Untrue. A quick search finds I can go lower than $20 for a simple model. This one is $15, and several other models were under $20.
I'll take your word on the roaming fees, but it still seems like more than Pokemon Go could account for with 24x7 playing for a week without any wifi.
The Mormons maintain a separate project at familysearch.org.
Failure to register a foreign birth with the State Department risks the citizenship not being recognized if it's not done before the child's 18th birthday. Depending on the citizenship laws of the nation of birth and the parents, this places a risk of the child becoming stateless upon his or her 18th birthday.
It doesn't really matter. I'd do that with any job.
But for the current job, it means when I'm on vacation, out at dinner, or just don't want to be bothered by work, I can silence or turn off the work phone and not be bothered by customers, who have fallback contacts if I'm not available. At previous jobs, MDM was required for any phone connecting to the corporate network, and there is no way that I'm giving control of my phone over to someone at corporate, especially since I had no trust that I would have a job from day to day. (Not concerning my performance, but random cuts happened for little apparent reason because the company couldn't hit its stated profit goals, targeting some very good people.) I really didn't want my personal phone wiped either intentionally or accidentally by corporate, not to mention the possibility of reading it.
I have played the game pretty heavily while on vacation. In the 6 days I had to play, I left the thing on for 5-6 hours per day. In that time Pokemon go used 100 megs of data. What kind of plan was he on that cost so much?
I do not, nor have I ever, used my personal cell phone for work purposes. Key work people may have the number for emergency purposes, but it's made clear that me providing that number is a serious point of trust, and that it should never be used except for the most dire circumstances. My work cell not answering doesn't count. Clients are to *never* get that number.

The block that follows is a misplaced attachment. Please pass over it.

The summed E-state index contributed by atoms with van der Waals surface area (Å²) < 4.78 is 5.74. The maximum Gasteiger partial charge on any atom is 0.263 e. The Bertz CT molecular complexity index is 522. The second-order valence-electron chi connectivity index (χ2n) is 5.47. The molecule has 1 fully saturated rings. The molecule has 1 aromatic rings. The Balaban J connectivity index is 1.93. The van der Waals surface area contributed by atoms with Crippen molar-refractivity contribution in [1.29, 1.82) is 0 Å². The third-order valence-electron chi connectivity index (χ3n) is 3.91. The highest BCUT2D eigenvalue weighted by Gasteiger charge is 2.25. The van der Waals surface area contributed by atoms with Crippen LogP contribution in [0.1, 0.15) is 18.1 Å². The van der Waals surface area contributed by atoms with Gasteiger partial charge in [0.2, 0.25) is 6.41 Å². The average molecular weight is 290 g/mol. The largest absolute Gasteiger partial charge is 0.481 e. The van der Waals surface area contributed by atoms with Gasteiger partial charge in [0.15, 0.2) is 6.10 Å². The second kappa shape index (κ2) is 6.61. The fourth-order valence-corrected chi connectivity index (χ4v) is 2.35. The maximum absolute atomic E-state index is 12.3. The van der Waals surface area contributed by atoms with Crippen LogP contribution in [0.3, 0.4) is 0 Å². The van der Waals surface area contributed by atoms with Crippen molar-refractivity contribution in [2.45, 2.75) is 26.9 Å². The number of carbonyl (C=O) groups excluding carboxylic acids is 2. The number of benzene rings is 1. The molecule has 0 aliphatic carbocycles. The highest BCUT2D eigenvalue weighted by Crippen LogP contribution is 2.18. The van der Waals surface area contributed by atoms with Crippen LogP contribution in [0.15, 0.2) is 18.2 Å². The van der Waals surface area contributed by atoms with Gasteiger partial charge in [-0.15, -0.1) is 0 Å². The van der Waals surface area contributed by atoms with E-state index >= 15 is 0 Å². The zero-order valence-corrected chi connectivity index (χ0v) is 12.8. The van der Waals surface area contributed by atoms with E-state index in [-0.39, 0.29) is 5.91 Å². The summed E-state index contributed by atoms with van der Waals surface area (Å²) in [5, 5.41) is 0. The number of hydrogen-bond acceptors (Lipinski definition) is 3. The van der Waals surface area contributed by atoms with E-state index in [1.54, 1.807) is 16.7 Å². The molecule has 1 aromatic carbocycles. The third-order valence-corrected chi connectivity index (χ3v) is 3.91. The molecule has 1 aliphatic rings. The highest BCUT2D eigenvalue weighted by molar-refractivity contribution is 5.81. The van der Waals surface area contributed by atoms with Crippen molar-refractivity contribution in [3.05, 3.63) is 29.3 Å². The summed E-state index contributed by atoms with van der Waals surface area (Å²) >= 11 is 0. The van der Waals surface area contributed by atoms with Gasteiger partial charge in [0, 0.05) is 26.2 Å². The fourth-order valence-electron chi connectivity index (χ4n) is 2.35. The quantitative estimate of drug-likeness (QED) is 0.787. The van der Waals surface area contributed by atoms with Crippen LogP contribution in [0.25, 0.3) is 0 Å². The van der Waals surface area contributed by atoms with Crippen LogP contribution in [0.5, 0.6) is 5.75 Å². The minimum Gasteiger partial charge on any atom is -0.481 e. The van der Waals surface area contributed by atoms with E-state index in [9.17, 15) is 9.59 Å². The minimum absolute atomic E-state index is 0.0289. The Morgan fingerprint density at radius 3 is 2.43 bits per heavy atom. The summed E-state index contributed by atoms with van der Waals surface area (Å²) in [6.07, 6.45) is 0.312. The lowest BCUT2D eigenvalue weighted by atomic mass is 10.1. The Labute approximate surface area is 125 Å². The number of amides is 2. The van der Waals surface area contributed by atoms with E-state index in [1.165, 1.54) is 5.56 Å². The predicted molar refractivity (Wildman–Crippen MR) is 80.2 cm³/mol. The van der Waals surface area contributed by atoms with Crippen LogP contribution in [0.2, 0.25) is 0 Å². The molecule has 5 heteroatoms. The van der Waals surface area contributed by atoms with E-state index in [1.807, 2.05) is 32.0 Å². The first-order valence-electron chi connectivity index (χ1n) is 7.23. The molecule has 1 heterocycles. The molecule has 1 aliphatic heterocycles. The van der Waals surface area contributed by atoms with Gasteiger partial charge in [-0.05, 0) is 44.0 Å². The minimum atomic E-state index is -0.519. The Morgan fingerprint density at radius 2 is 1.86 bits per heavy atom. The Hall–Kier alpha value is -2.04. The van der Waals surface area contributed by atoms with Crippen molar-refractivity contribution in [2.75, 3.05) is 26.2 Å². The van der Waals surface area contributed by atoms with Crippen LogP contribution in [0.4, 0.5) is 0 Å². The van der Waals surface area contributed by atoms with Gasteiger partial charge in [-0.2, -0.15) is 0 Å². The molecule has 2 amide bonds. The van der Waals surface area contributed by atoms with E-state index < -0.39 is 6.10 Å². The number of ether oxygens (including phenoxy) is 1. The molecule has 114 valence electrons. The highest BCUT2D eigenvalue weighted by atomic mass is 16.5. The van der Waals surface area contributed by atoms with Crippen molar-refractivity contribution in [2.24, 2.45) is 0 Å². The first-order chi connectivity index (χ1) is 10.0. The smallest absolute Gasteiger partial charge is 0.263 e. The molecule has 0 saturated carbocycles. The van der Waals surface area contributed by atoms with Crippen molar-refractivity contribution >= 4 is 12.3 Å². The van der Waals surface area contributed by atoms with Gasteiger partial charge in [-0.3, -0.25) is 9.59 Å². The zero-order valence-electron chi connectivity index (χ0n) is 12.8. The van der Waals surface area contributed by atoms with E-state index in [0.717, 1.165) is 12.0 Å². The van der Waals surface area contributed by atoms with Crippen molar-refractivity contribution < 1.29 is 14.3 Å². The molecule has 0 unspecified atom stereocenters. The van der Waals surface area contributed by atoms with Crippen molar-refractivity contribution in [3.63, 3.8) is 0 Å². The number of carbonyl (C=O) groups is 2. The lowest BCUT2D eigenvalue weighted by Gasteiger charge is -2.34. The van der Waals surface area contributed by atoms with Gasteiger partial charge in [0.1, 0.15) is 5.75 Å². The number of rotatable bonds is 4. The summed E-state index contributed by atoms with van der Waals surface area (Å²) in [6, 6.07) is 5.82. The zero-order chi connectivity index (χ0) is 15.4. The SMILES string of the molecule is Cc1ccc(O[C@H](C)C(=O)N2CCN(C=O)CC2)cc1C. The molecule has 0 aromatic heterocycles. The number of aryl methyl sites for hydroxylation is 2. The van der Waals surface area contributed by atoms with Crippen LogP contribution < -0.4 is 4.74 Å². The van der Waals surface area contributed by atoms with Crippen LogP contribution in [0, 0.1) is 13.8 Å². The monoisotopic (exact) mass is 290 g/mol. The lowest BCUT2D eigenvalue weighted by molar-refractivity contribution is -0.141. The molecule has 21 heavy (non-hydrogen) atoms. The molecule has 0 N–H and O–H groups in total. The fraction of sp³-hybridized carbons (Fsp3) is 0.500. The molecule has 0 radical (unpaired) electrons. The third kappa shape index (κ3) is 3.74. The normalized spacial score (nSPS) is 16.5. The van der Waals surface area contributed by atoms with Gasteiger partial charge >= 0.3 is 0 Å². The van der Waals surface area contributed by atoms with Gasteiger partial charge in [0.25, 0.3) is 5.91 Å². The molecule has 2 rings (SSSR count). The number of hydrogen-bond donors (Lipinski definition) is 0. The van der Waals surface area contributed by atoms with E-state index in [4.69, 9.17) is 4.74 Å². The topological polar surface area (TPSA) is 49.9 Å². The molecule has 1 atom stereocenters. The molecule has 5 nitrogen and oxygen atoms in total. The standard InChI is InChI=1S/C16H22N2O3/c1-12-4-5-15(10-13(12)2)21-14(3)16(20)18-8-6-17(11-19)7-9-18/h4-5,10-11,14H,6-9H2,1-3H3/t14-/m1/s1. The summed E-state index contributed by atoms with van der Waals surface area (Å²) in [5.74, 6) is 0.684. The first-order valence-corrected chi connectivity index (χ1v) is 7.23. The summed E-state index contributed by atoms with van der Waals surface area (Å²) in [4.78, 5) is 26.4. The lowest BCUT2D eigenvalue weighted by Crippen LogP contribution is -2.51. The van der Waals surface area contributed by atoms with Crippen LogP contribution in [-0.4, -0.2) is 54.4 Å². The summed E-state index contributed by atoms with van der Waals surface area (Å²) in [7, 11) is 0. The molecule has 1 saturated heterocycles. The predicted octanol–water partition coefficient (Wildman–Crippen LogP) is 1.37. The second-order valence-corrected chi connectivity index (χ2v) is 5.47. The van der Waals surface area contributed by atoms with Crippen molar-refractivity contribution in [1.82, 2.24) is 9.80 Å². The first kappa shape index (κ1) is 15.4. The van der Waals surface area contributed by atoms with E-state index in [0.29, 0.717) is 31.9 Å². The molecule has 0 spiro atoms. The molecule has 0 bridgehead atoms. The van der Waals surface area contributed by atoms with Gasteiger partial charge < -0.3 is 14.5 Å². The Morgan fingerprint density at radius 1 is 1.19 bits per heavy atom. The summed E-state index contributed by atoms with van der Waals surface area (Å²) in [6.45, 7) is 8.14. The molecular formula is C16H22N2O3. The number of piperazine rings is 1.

About a year ago, I took a job where they don't provide a phone. I chose instead to purchase a separate line that is used entirely for business. Only a few personal contacts have the number (parents and wife, basically). If I ever leave the company, the line gets disabled (phone was purchased off contract) so I don't have to field calls from clients. Even if I choose to use the phone with a new employer, it will get a different number. The cost of the phone and extra line comes off taxes each year.
When traveling internationally, the phone gets backed up, wiped, and reinitialized with a separate ID that has no links to the old except for necessary work contacts. Something similar happens to the notebook. After returning home, what little new data is present is backed up, then the pre-trip backups are restored.
All devices are fully encrypted, so reinitialization gets a fully clean start.
I'm only talking about the water on the river. That was all real, filmed at 48fps. It looked bad because it was unexpectedly too detailed.
Desktop browsers don't capitalize by default. Some of us still use them. (Some of us also know where the Shift keys are and learned to type somewhere along the way, even if it was only using Mavis Beacon.)
That said, I've roundfiled plenty of resumes where the person clearly didn't bother to do any spell- or grammar-checking.
Which means that in a decade the new limit of $100K will become what is now $50K.
You're expecting wages to rise at ~7% annual rates over the next decade? What info do you have that the rest of us don't?
That's the textbook goal of a tariff. Countries have used tariffs to effectively shut off imports.
Tariffs also only work if the imposing country has a significant advantage. It's possible to vastly overdo them, as the Smoot-Hawley Tariff Act did (trade dropped by half in both directions). In a global trade era, the effect of tariffs against a given country can be quickly countered by that country offering more advantageous trade opportunities to other nations. China could offer more generous status to the EU, for example, which would probably be quick to accept lower cost imports as a potential boost to its own lackluster economy.
Trade wars benefit few, and rarely end up with the imposing country getting its entire way. As time goes on and trade becomes even more globalized, I suspect that the imposing country will more often be forced to offer significant concessions to get out of the trade war. Eventually, free trade zones the world over will be the rule. Whether that's good in general or not, I don't know.
Why public health worries don't have to ruin your cookie dough This and its ilk have been going around for a little while. I especially liked the part mentioning value judgements:
If you have these numbers, please do provide a link. I'm interested in seeing them.
In 1914, the first crossword puzzle was printed in a newspaper. The creator received $4000 down ... and $3000 across.